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    does it really matter if the exhibits conveys something that could be learned in a museum. Zoos are living museums, except the animals aren't quite extinct yet. As for a conservation perspective, the extinct of mammoths and mastadons cannot be attributed to a single cause (like dinosaurs in theory). Therefore parallels can be made between the mammoth extinction and the future asian elephants face today.

    And if the elephants, zebra, and camels are in different enclosures...so are other species in themed exhibits found in other zoos. Just because species aren't in the same pen doesn't mean the average visitors cant grasp the concept that those species are from the same habitat. And zoo design allows barriers to disappear, so it can appear that many species share the same pen. Otherwise all zoogeographic exhibits cant fully convey that concept either.

    Besides, most visitors dont read signs anyway. To them lions will be tigers and tapirs will be anteaters. They are happy just to see the animals, I dont think they care much about interpretation. The interpretation is for us, people who read signs, to enjoy. I dont think it will be to hard to hold together the prehistoric zoogeography of South California...it would be like building a southern california exhibit with different species in it.
     
  11. reduakari

    reduakari Well-Known Member

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    But San Diego is sure to NOT hide the barriers between species--just look at the awful fences between hippos and okapi, polar bears and caribou, forest buffalo and otter, etc.--all in exhibits that were intended to convey connections and be "seamless." They just never pull it off. And good interpretation is not just signs, but the artful design of the total environment. Hard to acheive when creating viewing spots for the massive tour buses is a major design parameter (and I'm sure multiple cafes and gift shops as well).

    From the plans I've seen, the cat enclosures are going to be no larger than the current outdated moated and meshed pits, and it appears they will be pretty simple mesh cages with no effort to disguise the containment.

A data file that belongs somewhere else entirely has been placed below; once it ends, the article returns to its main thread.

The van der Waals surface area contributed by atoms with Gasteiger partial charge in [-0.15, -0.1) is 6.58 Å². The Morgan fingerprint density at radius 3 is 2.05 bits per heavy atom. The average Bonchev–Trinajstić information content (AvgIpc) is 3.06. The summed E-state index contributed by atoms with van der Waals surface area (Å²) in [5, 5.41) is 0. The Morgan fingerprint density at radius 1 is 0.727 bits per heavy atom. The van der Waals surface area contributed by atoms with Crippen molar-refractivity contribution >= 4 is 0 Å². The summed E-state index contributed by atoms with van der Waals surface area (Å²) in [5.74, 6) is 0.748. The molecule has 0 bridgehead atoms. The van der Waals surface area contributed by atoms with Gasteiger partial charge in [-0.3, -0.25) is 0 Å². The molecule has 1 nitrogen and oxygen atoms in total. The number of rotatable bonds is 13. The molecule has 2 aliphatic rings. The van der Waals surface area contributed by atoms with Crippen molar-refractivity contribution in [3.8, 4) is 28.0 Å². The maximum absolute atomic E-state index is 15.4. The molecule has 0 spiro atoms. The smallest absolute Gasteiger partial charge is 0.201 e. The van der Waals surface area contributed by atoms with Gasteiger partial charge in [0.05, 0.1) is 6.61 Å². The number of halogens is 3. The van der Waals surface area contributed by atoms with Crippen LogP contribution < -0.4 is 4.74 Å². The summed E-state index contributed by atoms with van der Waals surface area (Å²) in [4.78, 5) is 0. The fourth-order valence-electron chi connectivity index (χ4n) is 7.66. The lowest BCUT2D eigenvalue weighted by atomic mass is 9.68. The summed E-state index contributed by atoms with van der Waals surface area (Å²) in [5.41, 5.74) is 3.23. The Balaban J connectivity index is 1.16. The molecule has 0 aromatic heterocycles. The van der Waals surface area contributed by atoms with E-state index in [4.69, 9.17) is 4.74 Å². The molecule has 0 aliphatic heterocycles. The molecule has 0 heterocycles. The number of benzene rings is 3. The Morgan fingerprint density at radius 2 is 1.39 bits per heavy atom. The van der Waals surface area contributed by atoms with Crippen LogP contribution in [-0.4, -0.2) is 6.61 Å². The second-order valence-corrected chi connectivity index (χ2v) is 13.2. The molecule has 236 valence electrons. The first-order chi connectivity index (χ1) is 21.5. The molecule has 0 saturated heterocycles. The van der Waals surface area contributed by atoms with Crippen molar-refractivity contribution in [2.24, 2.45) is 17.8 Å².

But I hope they get it right this time. If only, for once, to justify this "world's best zoo" claim/aura.
     
  12. patrick

    patrick Well-Known Member

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    okapipr - you bring up two valid points.

    one - that parallels can be drawn between prehistoric and current extinction trends (of elephants particularly)

    and two, that even geographical themed exhibits usually don't have "mixed species exhibits"

    i just think its a bit odd. i applaud the creativity. but think its an odd choice for a zoo. that said, san diego has never been in the slightest bit phased with being geographically correct, and obviously their masterplan will look like a "jumble" of zoo animals much like zoos of the past have.

    its just not suited to my tastes, not so much in a zoo (i'd love to see it elsewhere though)..

    anyhow, no right or wrong here...
     
  13. Zooish

    Zooish Well-Known Member

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    Maybe its a conscious choice of San Diego to be different and not opt for geographical theming? Sometimes, it may just be a matter of convenience, certain geographically diverse species requiring new exhibits; It could also be that San Diego doesn't want a "cookie-cutter" African exhibit where visitors will see all the same animal combos seen in zoos all over the world.